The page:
Annotate the Web: March 2016

I use Genius to add comments and context to the articles I read. This is a monthly round-up of articles I did the most Genius-ing on. To see all my annotations, follow me on Genius!

If you like to think while you read, you should get an account and add the Chrome extension. The Internet needs thoughtful people like you!

(Also, without the extension, you may not see the annotations on these articles.)


Articles of Note

80 years ago, Harvard had a “Jewish quota”. They used rhetoric about “character” to limit the number of Jews they admitted, in favor of students who weren’t as book-smart but fit the Harvard ideal. Today, the same thing is happening to Asians, for the same reasons.

Controlling for other variables […] Asians need SAT scores 140 points higher than whites, 270 points higher than Hispanics, and an incredible 450 points higher than blacks (out of 1,600 points) to get into these schools. 

If you want to see some ridiculously offensive statements from MIT’s Dean of Admissions, this is the article for you!

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The Best Movies of My 2015

I get fancy when I review books and music. Not so for movies.

This is a straight-up list of the films that moved me this year. The first on the list was the best. The ninth was the ninth-best.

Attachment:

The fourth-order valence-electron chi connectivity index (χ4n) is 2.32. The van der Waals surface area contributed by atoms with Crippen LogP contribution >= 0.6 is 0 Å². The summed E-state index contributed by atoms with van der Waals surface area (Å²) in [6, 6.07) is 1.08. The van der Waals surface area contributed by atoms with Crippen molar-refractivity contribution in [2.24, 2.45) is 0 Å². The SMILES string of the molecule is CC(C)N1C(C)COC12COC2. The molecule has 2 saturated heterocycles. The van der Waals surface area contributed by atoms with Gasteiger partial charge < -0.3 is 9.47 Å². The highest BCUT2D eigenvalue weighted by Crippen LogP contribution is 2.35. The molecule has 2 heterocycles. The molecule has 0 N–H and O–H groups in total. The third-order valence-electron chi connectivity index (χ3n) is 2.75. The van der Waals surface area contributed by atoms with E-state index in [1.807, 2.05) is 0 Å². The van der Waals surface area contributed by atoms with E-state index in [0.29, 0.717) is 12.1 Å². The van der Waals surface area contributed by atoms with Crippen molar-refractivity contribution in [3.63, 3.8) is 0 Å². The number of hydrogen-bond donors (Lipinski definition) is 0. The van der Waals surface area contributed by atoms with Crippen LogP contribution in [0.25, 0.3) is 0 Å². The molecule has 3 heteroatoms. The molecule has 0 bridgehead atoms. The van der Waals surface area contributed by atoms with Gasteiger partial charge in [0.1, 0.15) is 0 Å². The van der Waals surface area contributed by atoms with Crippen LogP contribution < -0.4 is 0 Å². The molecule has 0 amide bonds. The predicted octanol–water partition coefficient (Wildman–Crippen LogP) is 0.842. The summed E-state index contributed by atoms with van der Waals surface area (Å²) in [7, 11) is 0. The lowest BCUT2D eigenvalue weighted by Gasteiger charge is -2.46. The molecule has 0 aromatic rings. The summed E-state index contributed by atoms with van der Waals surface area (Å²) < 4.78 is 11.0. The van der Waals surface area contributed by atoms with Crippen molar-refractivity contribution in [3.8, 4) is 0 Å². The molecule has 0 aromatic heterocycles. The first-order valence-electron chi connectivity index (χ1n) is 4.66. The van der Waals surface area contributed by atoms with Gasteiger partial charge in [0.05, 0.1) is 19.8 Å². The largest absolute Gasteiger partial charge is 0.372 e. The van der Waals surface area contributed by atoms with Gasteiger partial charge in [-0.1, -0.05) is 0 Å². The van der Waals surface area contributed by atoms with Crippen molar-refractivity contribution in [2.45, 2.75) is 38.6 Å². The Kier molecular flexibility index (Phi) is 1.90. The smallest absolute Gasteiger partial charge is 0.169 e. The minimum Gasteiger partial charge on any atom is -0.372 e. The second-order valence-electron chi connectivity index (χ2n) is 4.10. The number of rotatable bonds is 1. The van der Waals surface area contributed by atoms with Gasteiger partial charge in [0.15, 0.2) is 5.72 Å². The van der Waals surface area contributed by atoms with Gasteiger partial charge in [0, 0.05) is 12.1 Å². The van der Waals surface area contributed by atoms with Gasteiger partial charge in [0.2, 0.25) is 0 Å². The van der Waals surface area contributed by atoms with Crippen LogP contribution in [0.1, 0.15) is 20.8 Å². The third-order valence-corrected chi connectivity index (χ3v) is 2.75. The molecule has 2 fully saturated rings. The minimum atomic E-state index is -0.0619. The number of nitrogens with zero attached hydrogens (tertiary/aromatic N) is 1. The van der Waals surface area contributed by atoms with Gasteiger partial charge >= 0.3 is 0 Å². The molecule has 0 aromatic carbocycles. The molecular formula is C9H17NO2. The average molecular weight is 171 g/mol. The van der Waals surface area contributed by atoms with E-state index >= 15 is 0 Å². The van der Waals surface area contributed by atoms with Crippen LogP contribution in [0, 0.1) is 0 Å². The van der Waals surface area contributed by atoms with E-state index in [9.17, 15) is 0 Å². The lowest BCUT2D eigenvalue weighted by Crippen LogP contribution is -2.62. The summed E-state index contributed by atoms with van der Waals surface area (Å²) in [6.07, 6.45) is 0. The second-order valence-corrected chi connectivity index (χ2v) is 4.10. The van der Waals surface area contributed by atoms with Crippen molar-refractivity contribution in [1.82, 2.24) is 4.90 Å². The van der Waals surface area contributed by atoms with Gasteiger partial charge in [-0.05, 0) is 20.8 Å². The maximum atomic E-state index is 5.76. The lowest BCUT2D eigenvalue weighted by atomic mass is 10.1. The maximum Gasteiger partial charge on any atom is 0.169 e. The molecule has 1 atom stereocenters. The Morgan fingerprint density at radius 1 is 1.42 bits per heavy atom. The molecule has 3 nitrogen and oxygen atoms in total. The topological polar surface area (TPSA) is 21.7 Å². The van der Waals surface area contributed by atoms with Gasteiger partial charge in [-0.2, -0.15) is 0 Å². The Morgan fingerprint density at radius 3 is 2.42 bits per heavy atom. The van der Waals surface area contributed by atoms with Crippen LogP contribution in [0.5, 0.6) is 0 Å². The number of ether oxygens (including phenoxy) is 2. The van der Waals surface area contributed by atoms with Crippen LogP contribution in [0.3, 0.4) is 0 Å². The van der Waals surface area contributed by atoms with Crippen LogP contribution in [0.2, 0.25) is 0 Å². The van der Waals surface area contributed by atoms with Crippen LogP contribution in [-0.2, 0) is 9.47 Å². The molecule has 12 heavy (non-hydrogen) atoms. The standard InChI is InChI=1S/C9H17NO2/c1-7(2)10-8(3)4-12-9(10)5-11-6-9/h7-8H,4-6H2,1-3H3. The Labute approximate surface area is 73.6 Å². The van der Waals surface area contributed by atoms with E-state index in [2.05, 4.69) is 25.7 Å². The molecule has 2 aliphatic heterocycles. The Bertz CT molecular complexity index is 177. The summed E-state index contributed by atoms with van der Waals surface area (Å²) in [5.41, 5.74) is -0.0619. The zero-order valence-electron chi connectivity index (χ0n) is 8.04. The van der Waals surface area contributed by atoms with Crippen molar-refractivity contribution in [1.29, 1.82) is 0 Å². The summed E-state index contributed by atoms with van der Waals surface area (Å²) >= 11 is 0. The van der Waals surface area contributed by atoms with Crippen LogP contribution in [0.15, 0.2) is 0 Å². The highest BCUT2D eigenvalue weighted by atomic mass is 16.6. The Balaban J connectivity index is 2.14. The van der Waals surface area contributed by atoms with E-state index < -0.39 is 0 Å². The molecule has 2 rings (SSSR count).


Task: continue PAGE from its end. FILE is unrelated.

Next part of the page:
Most of these weren’t released in 2015 — that’s just when I found them. Whatever year you live in, I’d recommend them all.


The Best Movies of My 2015 (list)

  1. Chronicle
  2. Summer Wars
  3. Spring, Summer, Fall, Winter… and Spring
  4. Three Colors: Blue
  5. Ip Man
  6. The Tribe
  7. Spy
  8. Gimme the Loot
  9. Nightcrawler
  10. The Smash Brothers // “Be Right Back” (Black Mirror)


The Best Movies of My 2015 (reviews)

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Utility Monsters, Part I

My latest post for the humanist blog Applied Sentience is up:

It’s a pretty strange post, but I think that the issues I raise around the utility monster problem are important. If you care more about a randomly selected human than a randomly selected chicken (and I think you should), you accept the existence of utility monsters — thinking beings which are worthy of greater moral consideration than other thinking beings.

Right now, humans are the world’s reigning utility monsters. That may not be true forever.

I think we are likely to eventually create machines which possess a kind of consciousness that is deeper and richer in certain ways than our own. Whatever metrics we can use to measure the “value” of a human life (and we all have them), we know of no reason that advanced computers will not eventually score higher on said metrics than we do, whether it’s in 50 years or 500.

And before we can make decisions about how to react to this situation — or whether we should work to prevent it in the first place — I think that we should do our best to understand what it might be like to be a superhuman utility monster. Empathy shouldn’t just extend to beings with lesser mental capabilities than our own.